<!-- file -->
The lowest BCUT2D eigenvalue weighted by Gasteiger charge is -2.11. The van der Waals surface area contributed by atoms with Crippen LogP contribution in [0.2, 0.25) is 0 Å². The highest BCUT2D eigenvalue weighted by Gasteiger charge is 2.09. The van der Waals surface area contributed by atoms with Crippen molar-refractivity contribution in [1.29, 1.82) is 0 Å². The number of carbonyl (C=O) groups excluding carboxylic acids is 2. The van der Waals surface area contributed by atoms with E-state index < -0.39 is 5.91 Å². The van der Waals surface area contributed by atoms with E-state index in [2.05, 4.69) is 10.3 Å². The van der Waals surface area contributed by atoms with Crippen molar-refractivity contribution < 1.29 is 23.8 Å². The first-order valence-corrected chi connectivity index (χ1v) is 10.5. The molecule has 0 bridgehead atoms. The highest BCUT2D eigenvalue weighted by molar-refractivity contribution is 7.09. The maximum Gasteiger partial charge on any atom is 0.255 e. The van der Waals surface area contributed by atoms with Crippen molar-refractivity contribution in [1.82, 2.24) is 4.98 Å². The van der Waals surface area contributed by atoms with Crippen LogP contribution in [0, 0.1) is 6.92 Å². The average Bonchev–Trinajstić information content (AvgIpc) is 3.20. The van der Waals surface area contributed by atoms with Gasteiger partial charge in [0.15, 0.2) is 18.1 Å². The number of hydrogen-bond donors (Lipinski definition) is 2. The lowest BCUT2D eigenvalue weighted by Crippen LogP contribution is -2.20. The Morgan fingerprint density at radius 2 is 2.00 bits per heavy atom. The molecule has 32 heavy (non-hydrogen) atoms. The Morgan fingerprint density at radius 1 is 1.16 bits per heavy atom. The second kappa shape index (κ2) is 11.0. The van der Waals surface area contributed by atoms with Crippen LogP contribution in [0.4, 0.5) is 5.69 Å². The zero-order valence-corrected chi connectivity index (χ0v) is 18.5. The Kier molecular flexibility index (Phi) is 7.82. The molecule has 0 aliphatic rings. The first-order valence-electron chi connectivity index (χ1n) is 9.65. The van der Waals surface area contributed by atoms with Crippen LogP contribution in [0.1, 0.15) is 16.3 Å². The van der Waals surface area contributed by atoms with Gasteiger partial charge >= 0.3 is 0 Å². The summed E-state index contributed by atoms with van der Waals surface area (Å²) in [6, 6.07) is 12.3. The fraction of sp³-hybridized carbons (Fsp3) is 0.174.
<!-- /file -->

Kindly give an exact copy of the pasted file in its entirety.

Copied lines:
The lowest BCUT2D eigenvalue weighted by Gasteiger charge is -2.11. The van der Waals surface area contributed by atoms with Crippen LogP contribution in [0.2, 0.25) is 0 Å². The highest BCUT2D eigenvalue weighted by Gasteiger charge is 2.09. The van der Waals surface area contributed by atoms with Crippen molar-refractivity contribution in [1.29, 1.82) is 0 Å². The number of carbonyl (C=O) groups excluding carboxylic acids is 2. The van der Waals surface area contributed by atoms with E-state index < -0.39 is 5.91 Å². The van der Waals surface area contributed by atoms with E-state index in [2.05, 4.69) is 10.3 Å². The van der Waals surface area contributed by atoms with Crippen molar-refractivity contribution < 1.29 is 23.8 Å². The first-order valence-corrected chi connectivity index (χ1v) is 10.5. The molecule has 0 bridgehead atoms. The highest BCUT2D eigenvalue weighted by molar-refractivity contribution is 7.09. The maximum Gasteiger partial charge on any atom is 0.255 e. The van der Waals surface area contributed by atoms with Crippen molar-refractivity contribution in [1.82, 2.24) is 4.98 Å². The van der Waals surface area contributed by atoms with Crippen LogP contribution in [0, 0.1) is 6.92 Å². The average Bonchev–Trinajstić information content (AvgIpc) is 3.20. The van der Waals surface area contributed by atoms with Gasteiger partial charge in [0.15, 0.2) is 18.1 Å². The number of hydrogen-bond donors (Lipinski definition) is 2. The lowest BCUT2D eigenvalue weighted by Crippen LogP contribution is -2.20. The Morgan fingerprint density at radius 2 is 2.00 bits per heavy atom. The molecule has 32 heavy (non-hydrogen) atoms. The Morgan fingerprint density at radius 1 is 1.16 bits per heavy atom. The second kappa shape index (κ2) is 11.0. The van der Waals surface area contributed by atoms with Crippen LogP contribution in [0.4, 0.5) is 5.69 Å². The zero-order valence-corrected chi connectivity index (χ0v) is 18.5. The Kier molecular flexibility index (Phi) is 7.82. The molecule has 0 aliphatic rings. The first-order valence-electron chi connectivity index (χ1n) is 9.65. The van der Waals surface area contributed by atoms with Crippen LogP contribution in [0.1, 0.15) is 16.3 Å². The van der Waals surface area contributed by atoms with Gasteiger partial charge >= 0.3 is 0 Å². The summed E-state index contributed by atoms with van der Waals surface area (Å²) in [6, 6.07) is 12.3. The fraction of sp³-hybridized carbons (Fsp3) is 0.174.